As you can see, most of the traits of harmony-seeking idealists can be seen as a boom or bust in business.

Play To Your Strengths

Most noteworthy, the whole point of taking these tests is to learn how to use them to your advantage in business.

When it comes to your career or business, make sure you …

  • Have enough independence in your role
  • Require downtime or alone time to recharge
  • Ensure your role has you helping others succeed
  • Play to both your inner creative and inner scientist

When it comes to INFJ careers, 16 Personalities sums it up perfectly.

“INFJs are clever, and can function in any of these fields, but to be truly happy, they need to be able to exercise their insightfulness and independence, learn and grow alongside the people they are helping, and contribute to the well-being of humanity on a personal level.”

Resources For Testing Your Personality Type

Perhaps you’re reading this and thinking, “that’s me … I think?!”

There are several places where you can nail down your personality type (for career or otherwise).

  1. iPersonic — which I mentioned I used to find out I was a harmony-seeking idealist. iPersonic was developed by Felicitas Heyne, a well-known psychologist, and best-selling book-author.
  2. Myers Briggs — probably the most recognized personality test, noting 16 different personality types.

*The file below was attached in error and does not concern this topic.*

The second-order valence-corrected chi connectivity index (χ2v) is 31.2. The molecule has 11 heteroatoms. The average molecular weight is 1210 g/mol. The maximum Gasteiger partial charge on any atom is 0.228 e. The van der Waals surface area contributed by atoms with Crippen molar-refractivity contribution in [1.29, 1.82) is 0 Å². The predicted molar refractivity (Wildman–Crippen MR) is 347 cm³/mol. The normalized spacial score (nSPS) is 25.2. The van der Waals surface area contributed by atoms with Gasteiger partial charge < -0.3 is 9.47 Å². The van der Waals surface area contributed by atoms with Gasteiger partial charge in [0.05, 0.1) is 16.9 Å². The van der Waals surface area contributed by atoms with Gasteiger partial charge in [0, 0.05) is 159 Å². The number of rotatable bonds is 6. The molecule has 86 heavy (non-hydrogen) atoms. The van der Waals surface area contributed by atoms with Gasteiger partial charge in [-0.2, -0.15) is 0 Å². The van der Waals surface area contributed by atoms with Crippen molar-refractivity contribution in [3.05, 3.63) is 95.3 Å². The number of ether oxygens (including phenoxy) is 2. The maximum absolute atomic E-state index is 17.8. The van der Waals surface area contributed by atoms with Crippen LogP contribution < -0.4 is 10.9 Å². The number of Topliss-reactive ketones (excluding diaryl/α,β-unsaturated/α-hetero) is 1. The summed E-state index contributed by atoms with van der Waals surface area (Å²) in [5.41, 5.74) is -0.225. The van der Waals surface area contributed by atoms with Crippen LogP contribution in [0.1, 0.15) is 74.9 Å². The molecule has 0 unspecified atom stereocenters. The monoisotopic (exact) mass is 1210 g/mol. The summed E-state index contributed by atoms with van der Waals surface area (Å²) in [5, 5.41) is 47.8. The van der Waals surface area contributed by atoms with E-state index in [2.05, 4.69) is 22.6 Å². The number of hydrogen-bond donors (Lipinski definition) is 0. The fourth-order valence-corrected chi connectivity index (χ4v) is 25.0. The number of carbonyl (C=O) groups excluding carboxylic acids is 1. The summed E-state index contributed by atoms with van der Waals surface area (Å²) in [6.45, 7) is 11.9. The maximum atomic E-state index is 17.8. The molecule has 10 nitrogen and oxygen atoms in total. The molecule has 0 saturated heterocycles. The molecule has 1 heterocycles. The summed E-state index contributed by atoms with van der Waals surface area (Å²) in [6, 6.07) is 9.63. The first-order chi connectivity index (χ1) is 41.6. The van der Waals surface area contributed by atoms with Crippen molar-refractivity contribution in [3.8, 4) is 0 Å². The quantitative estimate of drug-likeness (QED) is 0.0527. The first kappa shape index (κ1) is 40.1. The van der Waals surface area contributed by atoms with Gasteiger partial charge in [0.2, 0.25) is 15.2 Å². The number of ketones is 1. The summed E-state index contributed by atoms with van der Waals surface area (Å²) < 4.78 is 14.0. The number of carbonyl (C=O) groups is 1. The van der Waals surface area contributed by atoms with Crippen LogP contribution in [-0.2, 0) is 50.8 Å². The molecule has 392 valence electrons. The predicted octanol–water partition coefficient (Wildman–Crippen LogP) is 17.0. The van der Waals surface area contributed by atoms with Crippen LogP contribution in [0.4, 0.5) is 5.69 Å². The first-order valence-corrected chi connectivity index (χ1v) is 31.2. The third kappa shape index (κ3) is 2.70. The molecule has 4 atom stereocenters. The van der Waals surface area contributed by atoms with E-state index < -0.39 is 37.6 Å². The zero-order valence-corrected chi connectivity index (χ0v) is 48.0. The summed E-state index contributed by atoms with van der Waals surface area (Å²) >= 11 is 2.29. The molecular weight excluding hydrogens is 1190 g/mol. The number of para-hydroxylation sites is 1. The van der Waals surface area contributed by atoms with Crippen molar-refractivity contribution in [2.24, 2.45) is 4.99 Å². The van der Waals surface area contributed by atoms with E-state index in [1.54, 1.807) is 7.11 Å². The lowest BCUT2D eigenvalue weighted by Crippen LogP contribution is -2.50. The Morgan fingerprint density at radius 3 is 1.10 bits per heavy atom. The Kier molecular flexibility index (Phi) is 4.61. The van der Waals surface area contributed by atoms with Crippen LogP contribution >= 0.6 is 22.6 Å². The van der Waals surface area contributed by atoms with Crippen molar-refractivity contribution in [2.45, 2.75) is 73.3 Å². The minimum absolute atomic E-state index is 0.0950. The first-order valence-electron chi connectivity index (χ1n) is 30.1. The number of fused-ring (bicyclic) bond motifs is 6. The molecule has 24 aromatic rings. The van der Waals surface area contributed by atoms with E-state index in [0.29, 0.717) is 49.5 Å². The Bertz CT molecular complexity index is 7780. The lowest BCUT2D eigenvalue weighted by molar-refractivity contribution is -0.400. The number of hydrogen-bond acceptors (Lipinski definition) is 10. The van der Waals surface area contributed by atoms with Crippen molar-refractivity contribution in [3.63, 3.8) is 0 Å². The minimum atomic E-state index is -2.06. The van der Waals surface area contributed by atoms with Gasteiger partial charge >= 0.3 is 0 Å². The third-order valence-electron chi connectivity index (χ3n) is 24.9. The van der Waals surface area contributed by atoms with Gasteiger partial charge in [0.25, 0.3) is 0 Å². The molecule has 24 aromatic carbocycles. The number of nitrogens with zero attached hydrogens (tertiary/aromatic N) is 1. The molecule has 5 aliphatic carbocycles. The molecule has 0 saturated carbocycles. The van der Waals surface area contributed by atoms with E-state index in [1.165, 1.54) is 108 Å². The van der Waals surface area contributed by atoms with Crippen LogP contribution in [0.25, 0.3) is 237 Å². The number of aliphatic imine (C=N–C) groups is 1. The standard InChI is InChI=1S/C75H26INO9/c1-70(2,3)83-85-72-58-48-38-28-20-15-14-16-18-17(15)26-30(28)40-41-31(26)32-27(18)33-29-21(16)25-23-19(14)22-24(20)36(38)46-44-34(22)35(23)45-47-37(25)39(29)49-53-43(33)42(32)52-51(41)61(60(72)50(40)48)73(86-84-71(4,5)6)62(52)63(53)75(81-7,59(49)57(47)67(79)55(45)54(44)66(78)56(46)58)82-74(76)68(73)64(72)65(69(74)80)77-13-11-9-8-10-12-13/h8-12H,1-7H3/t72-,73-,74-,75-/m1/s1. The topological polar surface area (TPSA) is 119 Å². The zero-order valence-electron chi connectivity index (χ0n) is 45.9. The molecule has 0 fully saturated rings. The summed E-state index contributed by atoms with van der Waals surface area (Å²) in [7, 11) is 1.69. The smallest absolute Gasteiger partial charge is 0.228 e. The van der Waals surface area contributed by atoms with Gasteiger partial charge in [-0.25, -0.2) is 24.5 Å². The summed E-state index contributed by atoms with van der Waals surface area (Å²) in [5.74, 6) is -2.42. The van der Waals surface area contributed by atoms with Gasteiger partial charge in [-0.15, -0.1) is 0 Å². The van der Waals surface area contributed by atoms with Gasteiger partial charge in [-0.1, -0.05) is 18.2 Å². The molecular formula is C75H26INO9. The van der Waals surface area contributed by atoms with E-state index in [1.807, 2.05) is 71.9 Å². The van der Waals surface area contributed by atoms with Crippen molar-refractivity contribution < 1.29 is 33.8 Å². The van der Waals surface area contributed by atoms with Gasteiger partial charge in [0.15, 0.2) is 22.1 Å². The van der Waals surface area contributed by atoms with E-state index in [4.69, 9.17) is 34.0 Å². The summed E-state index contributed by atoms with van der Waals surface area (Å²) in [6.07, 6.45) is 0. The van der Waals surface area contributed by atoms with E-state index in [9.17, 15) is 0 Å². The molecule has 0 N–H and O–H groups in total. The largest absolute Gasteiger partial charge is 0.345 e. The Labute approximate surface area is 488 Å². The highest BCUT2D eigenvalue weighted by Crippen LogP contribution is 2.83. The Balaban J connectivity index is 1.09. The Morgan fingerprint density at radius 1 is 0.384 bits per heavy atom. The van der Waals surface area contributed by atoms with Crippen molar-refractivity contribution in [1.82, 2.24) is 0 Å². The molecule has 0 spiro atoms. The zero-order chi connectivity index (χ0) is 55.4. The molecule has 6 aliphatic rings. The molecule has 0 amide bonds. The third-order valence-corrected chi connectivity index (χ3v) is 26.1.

3. DiSC — which I’ve also taken (I’m an “i” for both primary and secondary!), and is a non-judgemental tool used for discussion of people’s behavioral differences.
  4. 16 Personalities — their personality types are based on five independent spectrums, with all letters in the type code (e.g. INFJ-A) referring to one of the two sides of the corresponding spectrum.
  5. StrengthsFinder — I’ve also taken this one (my strengths are: Input, Intellection, Learner, Restorative, Adaptability). This assessment measures your natural patterns of thinking, feeling and behaving, so when you’re done you’ll have discovered your talents.

Know Thyself

Lastly, the most important factor in taking these tests is understanding who you are (and how you operate) so you can better interact with those around you.

Self-awareness is such a key component in business.

Therefore, there’s no harm in knowing yourself better so you can deal with all of the other personalities the world has to offer.

Do you know your personality type? Post it below so we can assess how we’d work together!


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Brooke B. Sellas is the in-the-trenches Founder & CEO of @HelloBSquared, an award-winning social media, advertising, and social media customer care agency. She's also the author of Conversations That Connect -- a book all about social listening and social media customer care. Brooke's marketing mantra is “Think Conversation, Not Campaign” so be sure to give her a shout on the socials!
Category: Business, Business 101